When stock markets plunged to their lowest level in four years in October, it quickly became news that margin calls were a key culprit to the problem. In the weeks since, the volume of margin calls has steadily increased, exacerbating issues for investors and adding turmoil to an already battered financial environment.
Investors who buy stock on margin – meaning the money is borrowed from a brokerage or lender – stand to reap big returns if their bets turn out positive. On the downside, if the value of a stock plummets, as they have recently, investor losses can grow fast and furious.
Margin calls affect more than just the wealthy. When the stock market is overloaded with sell orders, stock prices often fall further in value, thereby causing additional financial losses for ordinary retail investors who sell their shares at deflated prices.
Hedge funds also are feeling the effects of margin calls these days, particularly funds with billions of dollars worth of positions in Lehman Brothers Holdings. Despite the fact the funds cannot touch their assets at Lehman, which are frozen because of the firm’s Sept. 15 bankruptcy, they nonetheless may be forced to meet margin calls on their positions.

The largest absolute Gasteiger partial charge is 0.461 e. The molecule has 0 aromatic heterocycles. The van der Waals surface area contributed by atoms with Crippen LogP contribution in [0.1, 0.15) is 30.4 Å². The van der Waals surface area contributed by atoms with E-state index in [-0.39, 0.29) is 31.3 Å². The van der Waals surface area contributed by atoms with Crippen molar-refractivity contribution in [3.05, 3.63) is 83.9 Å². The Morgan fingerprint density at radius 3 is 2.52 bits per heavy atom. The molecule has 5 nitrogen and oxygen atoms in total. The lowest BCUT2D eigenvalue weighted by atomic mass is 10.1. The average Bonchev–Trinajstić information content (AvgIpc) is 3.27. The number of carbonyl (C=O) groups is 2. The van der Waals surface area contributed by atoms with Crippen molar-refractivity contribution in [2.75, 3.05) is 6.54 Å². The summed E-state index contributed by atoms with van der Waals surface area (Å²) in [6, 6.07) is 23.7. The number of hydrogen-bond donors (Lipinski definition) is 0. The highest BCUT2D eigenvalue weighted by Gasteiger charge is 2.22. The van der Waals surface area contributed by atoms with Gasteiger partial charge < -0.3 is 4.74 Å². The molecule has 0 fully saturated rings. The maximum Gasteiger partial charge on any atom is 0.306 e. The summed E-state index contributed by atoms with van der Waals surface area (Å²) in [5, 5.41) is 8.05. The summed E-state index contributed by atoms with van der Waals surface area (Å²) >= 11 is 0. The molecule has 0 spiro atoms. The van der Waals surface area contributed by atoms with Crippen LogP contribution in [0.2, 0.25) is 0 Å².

PricewaterhouseCoopers, which is handling Lehman’s bankruptcy and liquidation, confirmed in mid-October that it would not rule out demanding additional collateral via margin calls on some $60 billion in frozen Lehman assets if the value of those securities falls.
Making a bad situation even worse is it may take months, or even years, for PricewaterhouseCoopers to determine which assets clients actually are entitled to and which they are not.
Our affiliation of securities lawyers is actively involved in advising individual and institutional investors in evaluating their legal options when confronted with subprime and other mortgage-related investment losses.